The Due Process Clause covers civil litigation as well as criminal proceedings (it deals with deprivations of “life, liberty, or property”), and no one believes that a judge violates the Due Process Clause in a civil suit by receiving submissions from counsel (step 3) or issuing tentative opinions (step 5). Indeed, civil cases can be finally resolved under Fed.R.Civ.P. 12(b)(6) or Fed.R.Civ.P. 56 without the litigants ever seeing the judge. Criminal defendants are entitled under the Due Process Clause to be present when that is essential to “a fair and just hearing”, United States v. Gagnon, 470 U.S. 522, 526, 105 S.Ct. 1482, 84 L.Ed.2d 486 (1985), but representation by counsel suffices when presenting legal arguments to a judge and discussing what issues require hearings. Criminal defendants also enjoy protection under the Public Trial Clause of the Sixth Amendment, but at oral argument Thomas's lawyer disclaimed any reliance on the Sixth Amendment.
If the conference (step 3) was problematic, what are we to make of the distribution of the presentence report (step 1) and counsels' written submissions (steps 2 and 4)? Thomas was not present for any of those steps either. He was, however, represented by counsel, and he has not contended that his lawyer disobeyed any of his instructions concerning what arguments to advance or withdraw. If counsel may make arguments on paper (step 2), what sense would it make to forbid discussion of those submissions (step 3) to see whether an evidentiary hearing was essential? This court heard oral argument from counsel without Thomas's presence; as that procedure is compatible with the Due Process Clause, why would the telephonic conference not be?
We don't understand how, even in principle, a defendant could be present for the preparation of the opinion (step 5), something the judge did in chambers over the course of hours or days. If the judge may prepare such an opinion in chambers, as she may, see United States v. Burton, 543 F.3d 950, 953 (7th Cir.2008), what could be wrong with releasing that opinion through the clerk's office a week before sentencing? A judge could delay release until sentencing begins and the defendant is in court, but that would harm rather than help the defense. Releasing the opinion a week earlier allows both the defense and the prosecution to tailor their presentations to the judge's thoughts. No surprises means not only a presentation more helpful to the judge but less potential need to recess the sentencing (grant a continuance, in lawyer-speak) to deal with surprises.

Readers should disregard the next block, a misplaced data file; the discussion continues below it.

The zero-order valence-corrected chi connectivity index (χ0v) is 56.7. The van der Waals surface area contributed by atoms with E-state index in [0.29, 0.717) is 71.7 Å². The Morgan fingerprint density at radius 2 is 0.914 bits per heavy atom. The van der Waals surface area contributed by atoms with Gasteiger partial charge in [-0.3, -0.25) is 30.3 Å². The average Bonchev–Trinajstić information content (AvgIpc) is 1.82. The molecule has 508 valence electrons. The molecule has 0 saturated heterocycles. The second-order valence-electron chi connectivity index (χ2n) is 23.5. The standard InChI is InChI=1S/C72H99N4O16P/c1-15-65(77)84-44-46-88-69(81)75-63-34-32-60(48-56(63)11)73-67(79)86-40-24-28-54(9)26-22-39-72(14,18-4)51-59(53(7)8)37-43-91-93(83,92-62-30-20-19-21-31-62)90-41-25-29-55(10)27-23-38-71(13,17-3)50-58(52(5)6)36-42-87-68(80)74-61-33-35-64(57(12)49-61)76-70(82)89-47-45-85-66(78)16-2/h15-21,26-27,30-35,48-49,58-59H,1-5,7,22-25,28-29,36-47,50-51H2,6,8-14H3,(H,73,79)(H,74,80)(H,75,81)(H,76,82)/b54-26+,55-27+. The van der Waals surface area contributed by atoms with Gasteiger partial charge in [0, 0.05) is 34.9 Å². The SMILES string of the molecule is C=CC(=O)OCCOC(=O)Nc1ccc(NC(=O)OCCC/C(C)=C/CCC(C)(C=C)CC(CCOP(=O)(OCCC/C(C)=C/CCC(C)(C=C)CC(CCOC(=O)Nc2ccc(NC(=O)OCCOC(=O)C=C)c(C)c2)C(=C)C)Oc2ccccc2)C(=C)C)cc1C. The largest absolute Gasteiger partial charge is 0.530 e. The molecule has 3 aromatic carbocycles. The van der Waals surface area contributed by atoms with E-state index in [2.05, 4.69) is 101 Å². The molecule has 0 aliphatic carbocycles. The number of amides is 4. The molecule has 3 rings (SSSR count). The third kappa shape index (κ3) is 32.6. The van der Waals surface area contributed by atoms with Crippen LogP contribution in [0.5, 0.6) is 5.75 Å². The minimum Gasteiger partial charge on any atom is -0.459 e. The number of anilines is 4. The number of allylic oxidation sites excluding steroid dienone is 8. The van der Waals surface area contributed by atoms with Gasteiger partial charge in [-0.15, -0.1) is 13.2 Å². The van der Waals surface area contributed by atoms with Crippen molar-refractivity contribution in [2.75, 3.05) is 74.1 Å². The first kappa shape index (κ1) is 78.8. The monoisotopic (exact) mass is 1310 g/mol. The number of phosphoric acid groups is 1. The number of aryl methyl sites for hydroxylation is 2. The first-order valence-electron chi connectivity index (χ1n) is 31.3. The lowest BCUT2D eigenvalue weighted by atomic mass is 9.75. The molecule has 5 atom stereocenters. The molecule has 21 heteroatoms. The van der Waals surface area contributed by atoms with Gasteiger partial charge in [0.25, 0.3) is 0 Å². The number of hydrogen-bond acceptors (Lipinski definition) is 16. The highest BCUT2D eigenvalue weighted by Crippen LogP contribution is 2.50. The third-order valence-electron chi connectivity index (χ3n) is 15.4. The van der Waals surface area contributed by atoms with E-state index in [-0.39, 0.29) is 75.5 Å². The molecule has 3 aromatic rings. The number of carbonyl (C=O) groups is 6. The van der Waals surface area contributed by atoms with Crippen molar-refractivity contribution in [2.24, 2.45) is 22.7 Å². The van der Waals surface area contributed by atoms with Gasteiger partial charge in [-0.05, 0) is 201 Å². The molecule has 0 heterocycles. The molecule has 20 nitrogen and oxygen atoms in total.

More than that: Thomas does not contend that it would violate the Due Process Clause for a judge to think the propositions contained in the opinion. No judge arrives at sentencing with an empty head. The opinion issued at step 5 gives both sides potentially valuable information about the judge's thoughts without compromising the need to keep the judge's mind open to new information. See United States v. Dill, 799 F.3d 821, 825 (7th Cir.2015). Similarly, oral argument in a court of appeals allows counsel to hear judges' tentative thoughts and to address them before it is too late. We cannot conceive how the Due Process Clause would forbid a judge to notify counsel about thoughts entertained on the way to decision.
The Due Process Clause requires notice and an opportunity for a hearing. See, e.g., Jones v. Flowers, 547 U.S. 220, 126 S.Ct. 1708, 164 L.Ed.2d 415 (2006). The procedure the district judge used gave Thomas more notice than Rule 32 requires, and more opportunities to be heard than Rules 32 and 43 require. It eliminated any dispute about the terms of supervised release, which have bedeviled district courts (and this court) in recent years. See, e.g., United States v. Orozco–Sanchez, No. 15–1252 (7th Cir. Feb. 26, 2016); United States v. Kappes, 782 F.3d 828 (7th Cir.2015). The early announcement of an inclination to deduct two offense levels allowed everyone to prepare for a focused argument on just where in the 235– to 293–month range the sentence should fall, without extinguishing the prosecutor's opportunity to argue for a sentence higher than 293 months or the defense's opportunity to ask for fewer than 235 months. Both sides used that opportunity. The procedure made everyone better off. Philosophers and economists might call it a Pareto-superior, if not a Pareto-optimal, approach to sentencing. Other district judges may deem it worthy of emulation; it is enough for us to call it constitutional.
EASTERBROOK, Circuit Judge.